Inside this issue
Darkness in the Deep South
The real pleasure of photography is that it forces me to slow down and really look. That’s never easy in our rushed world, so a chance to stop, look and see is truly valuable.
The camera is a recording tool: mechanical, technical, objectifying. The photographer is a subjective cypher: selecting, emphasising, interpreting. The bringing together of these antithetical poles can lead to an artistic fusion that is evocative and profound. Even more so when the photographs that result move from the literal to metaphor. The history of photography in the 20th Century increasingly evolved away from the representation of an objective reality (think of Weston, Steichen and Ansel Adams, straight photography and the f64 group) towards the expression of subjective states of feeling (Sugimoto, Burtynsky, Kenna). And that focus on emotion is what we see when we look at Sally Mann’s photographs from the southern states of the US in the 1990s.
What do we see when we look at this picture? A vertical tree trunk placed centrally in the frame. At roughly chest height is a scar, a scorch mark in the bark of the tree. The foreground is dark, gloomy. The background is lighter, but is blurry, out of focus. It is misty, opaque, and difficult to penetrate visually. We sense a field behind a fence with more trees in the background. Pinned on the fence is a dark patch, it looks faintly human in form, a body, two arms, but it is too small to be a real figure…, an article of clothing perhaps? Or is the figure behind the fence, a scarecrow?
The power of this photograph, however, comes to us when we consider the image metaphorically. Trees themselves are of course redolent with meaning. They are archetypes with (real and allegorical) roots deep in local cultures. In Germany for example, the linden tree symbolises peace, truth and justice. In mythology it is associated with Freya, motherly goddess of truth and love. Consequently, Germans often met under the tree to hold their justice cases and marriage ceremonies. The cherry tree and its blossom are symbolic of the fleetingness of life and a sense of renewal. The Japanese like to remind themselves of this and party with colleagues, friends and families under the falling cherry blossom in May. In the UK we have the oak, symbol of strength and survival, it has become our national tree.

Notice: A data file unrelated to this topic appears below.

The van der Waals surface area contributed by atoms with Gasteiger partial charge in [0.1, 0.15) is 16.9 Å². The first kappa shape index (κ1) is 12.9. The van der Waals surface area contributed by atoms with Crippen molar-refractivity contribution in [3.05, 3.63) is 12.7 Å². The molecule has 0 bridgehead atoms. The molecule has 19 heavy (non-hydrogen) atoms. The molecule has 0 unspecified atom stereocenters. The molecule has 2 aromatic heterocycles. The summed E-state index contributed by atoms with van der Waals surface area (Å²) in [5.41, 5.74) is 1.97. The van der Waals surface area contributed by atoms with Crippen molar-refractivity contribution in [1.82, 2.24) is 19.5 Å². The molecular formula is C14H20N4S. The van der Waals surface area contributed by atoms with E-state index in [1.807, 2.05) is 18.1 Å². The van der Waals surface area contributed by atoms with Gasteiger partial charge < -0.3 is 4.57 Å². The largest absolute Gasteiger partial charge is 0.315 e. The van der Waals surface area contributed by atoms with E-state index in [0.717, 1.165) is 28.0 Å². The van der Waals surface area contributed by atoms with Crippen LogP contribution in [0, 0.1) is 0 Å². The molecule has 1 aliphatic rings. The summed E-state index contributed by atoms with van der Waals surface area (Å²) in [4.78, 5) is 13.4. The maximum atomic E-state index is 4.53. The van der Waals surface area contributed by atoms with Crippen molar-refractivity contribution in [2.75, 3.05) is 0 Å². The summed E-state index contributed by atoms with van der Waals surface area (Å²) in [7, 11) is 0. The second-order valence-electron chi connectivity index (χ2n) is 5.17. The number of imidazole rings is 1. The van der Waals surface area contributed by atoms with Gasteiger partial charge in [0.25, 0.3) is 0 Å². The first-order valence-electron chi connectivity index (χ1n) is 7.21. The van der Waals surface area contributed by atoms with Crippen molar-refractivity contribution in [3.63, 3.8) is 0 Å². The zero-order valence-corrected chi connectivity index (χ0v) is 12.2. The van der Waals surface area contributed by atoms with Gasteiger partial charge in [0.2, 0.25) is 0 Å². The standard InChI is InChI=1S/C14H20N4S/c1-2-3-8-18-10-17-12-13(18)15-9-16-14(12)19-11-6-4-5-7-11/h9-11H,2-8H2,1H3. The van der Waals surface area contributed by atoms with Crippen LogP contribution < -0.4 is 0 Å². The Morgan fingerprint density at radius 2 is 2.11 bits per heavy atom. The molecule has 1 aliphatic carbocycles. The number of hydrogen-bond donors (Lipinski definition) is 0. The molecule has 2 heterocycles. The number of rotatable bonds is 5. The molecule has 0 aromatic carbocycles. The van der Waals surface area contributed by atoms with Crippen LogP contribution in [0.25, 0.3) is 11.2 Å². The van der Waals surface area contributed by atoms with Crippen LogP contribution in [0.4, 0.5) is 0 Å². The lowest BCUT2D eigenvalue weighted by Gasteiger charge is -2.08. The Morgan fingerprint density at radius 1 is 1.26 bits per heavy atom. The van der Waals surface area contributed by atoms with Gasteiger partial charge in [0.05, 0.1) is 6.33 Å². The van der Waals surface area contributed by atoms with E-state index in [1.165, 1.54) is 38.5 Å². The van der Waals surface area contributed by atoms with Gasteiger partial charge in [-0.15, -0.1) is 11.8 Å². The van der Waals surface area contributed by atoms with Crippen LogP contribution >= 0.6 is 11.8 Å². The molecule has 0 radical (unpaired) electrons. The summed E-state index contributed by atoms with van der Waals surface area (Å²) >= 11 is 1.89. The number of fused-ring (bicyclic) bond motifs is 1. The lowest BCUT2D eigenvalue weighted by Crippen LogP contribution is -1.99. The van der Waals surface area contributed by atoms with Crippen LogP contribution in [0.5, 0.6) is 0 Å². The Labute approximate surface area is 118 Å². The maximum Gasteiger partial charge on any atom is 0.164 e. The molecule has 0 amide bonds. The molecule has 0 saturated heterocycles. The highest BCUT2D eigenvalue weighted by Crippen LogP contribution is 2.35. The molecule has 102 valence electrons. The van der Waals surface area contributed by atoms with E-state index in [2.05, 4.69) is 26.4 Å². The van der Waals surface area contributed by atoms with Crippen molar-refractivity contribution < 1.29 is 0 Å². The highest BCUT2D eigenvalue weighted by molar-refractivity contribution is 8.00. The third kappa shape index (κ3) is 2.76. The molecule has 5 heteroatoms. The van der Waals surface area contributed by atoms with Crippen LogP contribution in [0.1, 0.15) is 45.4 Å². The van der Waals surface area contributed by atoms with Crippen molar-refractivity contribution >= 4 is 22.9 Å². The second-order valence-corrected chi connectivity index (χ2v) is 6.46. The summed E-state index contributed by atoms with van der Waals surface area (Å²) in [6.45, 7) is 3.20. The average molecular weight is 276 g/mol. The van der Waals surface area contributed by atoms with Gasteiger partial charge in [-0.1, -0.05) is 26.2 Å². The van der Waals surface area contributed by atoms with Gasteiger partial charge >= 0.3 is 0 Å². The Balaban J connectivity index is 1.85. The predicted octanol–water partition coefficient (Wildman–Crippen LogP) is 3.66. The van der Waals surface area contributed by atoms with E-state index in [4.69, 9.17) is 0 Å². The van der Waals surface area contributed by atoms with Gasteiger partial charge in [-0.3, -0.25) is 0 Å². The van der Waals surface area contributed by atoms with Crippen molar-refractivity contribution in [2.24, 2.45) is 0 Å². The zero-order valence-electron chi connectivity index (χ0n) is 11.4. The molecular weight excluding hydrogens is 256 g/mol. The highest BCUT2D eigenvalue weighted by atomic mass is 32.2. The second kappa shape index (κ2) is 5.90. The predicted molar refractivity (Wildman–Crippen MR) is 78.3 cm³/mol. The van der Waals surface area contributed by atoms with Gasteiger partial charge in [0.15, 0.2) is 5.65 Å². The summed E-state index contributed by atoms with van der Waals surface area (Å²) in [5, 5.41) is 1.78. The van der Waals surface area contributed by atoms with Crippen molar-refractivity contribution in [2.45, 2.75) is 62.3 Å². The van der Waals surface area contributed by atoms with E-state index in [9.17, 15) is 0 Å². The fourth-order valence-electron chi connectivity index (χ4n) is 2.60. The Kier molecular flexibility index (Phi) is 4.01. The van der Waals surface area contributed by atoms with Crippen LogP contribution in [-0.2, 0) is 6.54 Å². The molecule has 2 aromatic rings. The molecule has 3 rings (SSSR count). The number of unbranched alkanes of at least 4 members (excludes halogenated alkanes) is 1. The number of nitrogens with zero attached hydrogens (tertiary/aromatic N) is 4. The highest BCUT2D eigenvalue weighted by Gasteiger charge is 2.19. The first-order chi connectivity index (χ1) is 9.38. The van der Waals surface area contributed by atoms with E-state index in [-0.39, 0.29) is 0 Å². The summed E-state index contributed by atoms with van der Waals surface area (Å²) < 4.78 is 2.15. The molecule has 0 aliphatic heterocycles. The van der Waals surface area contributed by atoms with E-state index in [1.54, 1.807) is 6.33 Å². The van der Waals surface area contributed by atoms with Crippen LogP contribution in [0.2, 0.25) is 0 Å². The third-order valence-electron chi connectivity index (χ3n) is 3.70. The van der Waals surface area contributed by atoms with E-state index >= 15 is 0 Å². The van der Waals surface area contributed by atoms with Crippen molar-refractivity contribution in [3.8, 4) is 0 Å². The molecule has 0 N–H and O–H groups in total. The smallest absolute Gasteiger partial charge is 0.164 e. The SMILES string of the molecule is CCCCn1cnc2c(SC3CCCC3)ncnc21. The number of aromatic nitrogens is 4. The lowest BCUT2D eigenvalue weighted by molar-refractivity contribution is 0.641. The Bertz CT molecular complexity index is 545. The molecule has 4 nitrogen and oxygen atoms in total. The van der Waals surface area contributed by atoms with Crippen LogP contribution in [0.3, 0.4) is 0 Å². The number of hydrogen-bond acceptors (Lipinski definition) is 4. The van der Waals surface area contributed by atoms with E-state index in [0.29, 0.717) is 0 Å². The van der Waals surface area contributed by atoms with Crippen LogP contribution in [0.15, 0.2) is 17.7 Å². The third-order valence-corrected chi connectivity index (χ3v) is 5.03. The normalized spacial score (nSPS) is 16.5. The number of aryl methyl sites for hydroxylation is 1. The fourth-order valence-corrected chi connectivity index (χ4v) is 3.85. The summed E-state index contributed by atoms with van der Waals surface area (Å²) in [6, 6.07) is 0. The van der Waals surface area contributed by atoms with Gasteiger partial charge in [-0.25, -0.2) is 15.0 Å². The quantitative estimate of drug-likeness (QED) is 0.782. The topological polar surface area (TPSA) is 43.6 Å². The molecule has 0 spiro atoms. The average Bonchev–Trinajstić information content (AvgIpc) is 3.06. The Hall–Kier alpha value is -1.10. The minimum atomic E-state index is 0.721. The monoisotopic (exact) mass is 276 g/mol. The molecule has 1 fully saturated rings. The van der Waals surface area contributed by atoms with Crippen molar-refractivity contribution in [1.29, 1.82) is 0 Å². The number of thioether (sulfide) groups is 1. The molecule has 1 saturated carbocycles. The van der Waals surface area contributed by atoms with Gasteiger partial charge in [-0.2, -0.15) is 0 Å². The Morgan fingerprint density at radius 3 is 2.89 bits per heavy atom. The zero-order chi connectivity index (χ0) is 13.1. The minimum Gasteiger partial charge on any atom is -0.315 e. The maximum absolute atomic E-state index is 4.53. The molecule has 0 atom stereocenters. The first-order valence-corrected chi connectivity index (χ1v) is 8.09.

The tree in Mann’s photograph is also geographically located in the deep southern states of the US. Here, trees perhaps have a unique, historical resonance, wrapped up with the difficult history of slavery that casts its shadow through the centuries to the modern day. “Southern trees bear a strange fruit/ Blood on the leaves and blood at the root” sang Billie Holiday. And Mann’s tree is scarred, torn, violated. The rupture in the bark is a wound. It has festered, calcified into the tree. The tree grows on, the wound remains, visible and not yet truly healed. It represents a terrible history of this locality which has yet to be fully absorbed and absolved.
That physical scar is the most obvious element that demands interpretation from the viewer. However, the whole mood of the image is imbued with a darkness, brooding and menace that back it up. Mann uses a large format camera with an antique lens, hence the fogginess and the heavy vignetting. The result becomes hugely evocative. In this case a dreamlike, or perhaps it might be better to say a ‘nightmare-like’, state. Certainly, there is a melancholy to the image, a sadness, regret, even a sense of guilt. But there, right with that last phrase, I have, of course, jumped from literal reading of the image, to metaphorical interpretation. Is that fair? How do I know that this is what is meant by the photographer? The viewer can never know of course, only wonder. Having said that, I must admit I’ve just finished reading Mann’s memoir with photographs, Hold Still, which, in part, deals with her own realisation and exploration of the history of slavery in the land in which she grew up and lives. Mann quotes from Faulkner’s The Bear: “Don’t you see? This whole land, the whole South is cursed, and all of us who derive from it, whom it ever suckled, white and black both, lie under the curse”.
It’s a truism to state that art inevitably always circles back to deal with the personal sensibility of the artist. But for the viewer that’s what makes it so fascinating; to see, and feel, through another’s eyes. From a UK point of view, to peer through the vision of an artist from the southern states of America, takes us on an unsettling, intuitive and hugely moving journey through a storied landscape.
For more of Sally Mann’s images please see www.sallymann.com
I highly recommend Hold Still. A memoir with photographs, by Sally Mann, pub: Bay Back Books, 2015. A fascinating read full of insight into the creative process of a wonderful photographic artist combined with an honest, candid investigation into her family past.